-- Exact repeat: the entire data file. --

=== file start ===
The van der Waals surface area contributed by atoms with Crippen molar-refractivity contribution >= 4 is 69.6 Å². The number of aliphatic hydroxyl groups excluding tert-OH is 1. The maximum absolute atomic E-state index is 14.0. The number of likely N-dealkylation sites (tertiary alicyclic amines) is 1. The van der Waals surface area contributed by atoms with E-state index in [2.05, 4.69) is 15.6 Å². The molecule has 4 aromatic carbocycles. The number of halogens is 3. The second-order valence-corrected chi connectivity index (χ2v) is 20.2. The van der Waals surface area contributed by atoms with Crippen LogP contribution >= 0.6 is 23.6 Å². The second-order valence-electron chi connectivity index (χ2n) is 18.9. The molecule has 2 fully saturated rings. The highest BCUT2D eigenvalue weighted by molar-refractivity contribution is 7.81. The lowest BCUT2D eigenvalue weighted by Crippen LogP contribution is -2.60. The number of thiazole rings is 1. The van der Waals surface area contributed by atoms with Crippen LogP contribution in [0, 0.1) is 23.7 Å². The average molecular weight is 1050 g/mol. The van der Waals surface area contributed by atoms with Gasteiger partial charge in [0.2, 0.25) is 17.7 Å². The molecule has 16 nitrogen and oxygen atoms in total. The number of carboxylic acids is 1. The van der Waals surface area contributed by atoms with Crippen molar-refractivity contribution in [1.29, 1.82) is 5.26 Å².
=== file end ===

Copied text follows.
The van der Waals surface area contributed by atoms with Crippen molar-refractivity contribution >= 4 is 69.6 Å². The number of aliphatic hydroxyl groups excluding tert-OH is 1. The maximum absolute atomic E-state index is 14.0. The number of likely N-dealkylation sites (tertiary alicyclic amines) is 1. The van der Waals surface area contributed by atoms with E-state index in [2.05, 4.69) is 15.6 Å². The molecule has 4 aromatic carbocycles. The number of halogens is 3. The second-order valence-corrected chi connectivity index (χ2v) is 20.2. The van der Waals surface area contributed by atoms with Crippen LogP contribution >= 0.6 is 23.6 Å². The second-order valence-electron chi connectivity index (χ2n) is 18.9. The molecule has 2 fully saturated rings. The highest BCUT2D eigenvalue weighted by molar-refractivity contribution is 7.81. The lowest BCUT2D eigenvalue weighted by Crippen LogP contribution is -2.60. The number of thiazole rings is 1. The van der Waals surface area contributed by atoms with Crippen LogP contribution in [0, 0.1) is 23.7 Å². The average molecular weight is 1050 g/mol. The van der Waals surface area contributed by atoms with Gasteiger partial charge in [0.2, 0.25) is 17.7 Å². The molecule has 16 nitrogen and oxygen atoms in total. The number of carboxylic acids is 1. The van der Waals surface area contributed by atoms with Crippen molar-refractivity contribution in [1.29, 1.82) is 5.26 Å².